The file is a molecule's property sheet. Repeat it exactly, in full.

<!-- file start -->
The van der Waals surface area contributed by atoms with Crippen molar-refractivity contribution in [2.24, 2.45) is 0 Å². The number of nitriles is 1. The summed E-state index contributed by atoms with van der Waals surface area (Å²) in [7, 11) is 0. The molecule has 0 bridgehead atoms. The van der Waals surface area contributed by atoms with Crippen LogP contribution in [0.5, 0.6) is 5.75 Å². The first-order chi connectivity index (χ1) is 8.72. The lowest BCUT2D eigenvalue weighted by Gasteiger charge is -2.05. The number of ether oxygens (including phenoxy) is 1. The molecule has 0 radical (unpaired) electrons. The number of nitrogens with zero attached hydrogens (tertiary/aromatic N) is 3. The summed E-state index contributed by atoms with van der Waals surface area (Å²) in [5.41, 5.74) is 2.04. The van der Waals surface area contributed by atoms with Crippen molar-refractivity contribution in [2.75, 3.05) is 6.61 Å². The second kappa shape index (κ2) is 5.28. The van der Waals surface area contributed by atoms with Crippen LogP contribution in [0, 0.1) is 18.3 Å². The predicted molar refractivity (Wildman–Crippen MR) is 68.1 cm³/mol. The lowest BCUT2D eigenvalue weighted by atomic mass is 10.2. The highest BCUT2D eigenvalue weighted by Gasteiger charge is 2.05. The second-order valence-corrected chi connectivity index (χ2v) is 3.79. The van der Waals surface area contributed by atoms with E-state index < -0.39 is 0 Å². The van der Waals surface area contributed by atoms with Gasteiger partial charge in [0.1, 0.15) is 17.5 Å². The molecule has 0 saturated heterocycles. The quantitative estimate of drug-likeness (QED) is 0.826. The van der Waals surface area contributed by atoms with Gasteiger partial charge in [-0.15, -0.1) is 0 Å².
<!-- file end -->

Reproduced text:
The van der Waals surface area contributed by atoms with Crippen molar-refractivity contribution in [2.24, 2.45) is 0 Å². The number of nitriles is 1. The summed E-state index contributed by atoms with van der Waals surface area (Å²) in [7, 11) is 0. The molecule has 0 bridgehead atoms. The van der Waals surface area contributed by atoms with Crippen LogP contribution in [0.5, 0.6) is 5.75 Å². The first-order chi connectivity index (χ1) is 8.72. The lowest BCUT2D eigenvalue weighted by Gasteiger charge is -2.05. The number of ether oxygens (including phenoxy) is 1. The molecule has 0 radical (unpaired) electrons. The number of nitrogens with zero attached hydrogens (tertiary/aromatic N) is 3. The summed E-state index contributed by atoms with van der Waals surface area (Å²) in [5.41, 5.74) is 2.04. The van der Waals surface area contributed by atoms with Crippen molar-refractivity contribution in [2.75, 3.05) is 6.61 Å². The second kappa shape index (κ2) is 5.28. The van der Waals surface area contributed by atoms with Crippen LogP contribution in [0, 0.1) is 18.3 Å². The predicted molar refractivity (Wildman–Crippen MR) is 68.1 cm³/mol. The lowest BCUT2D eigenvalue weighted by atomic mass is 10.2. The highest BCUT2D eigenvalue weighted by Gasteiger charge is 2.05. The second-order valence-corrected chi connectivity index (χ2v) is 3.79. The van der Waals surface area contributed by atoms with E-state index < -0.39 is 0 Å². The van der Waals surface area contributed by atoms with Gasteiger partial charge in [0.1, 0.15) is 17.5 Å². The molecule has 0 saturated heterocycles. The quantitative estimate of drug-likeness (QED) is 0.826. The van der Waals surface area contributed by atoms with Gasteiger partial charge in [-0.15, -0.1) is 0 Å².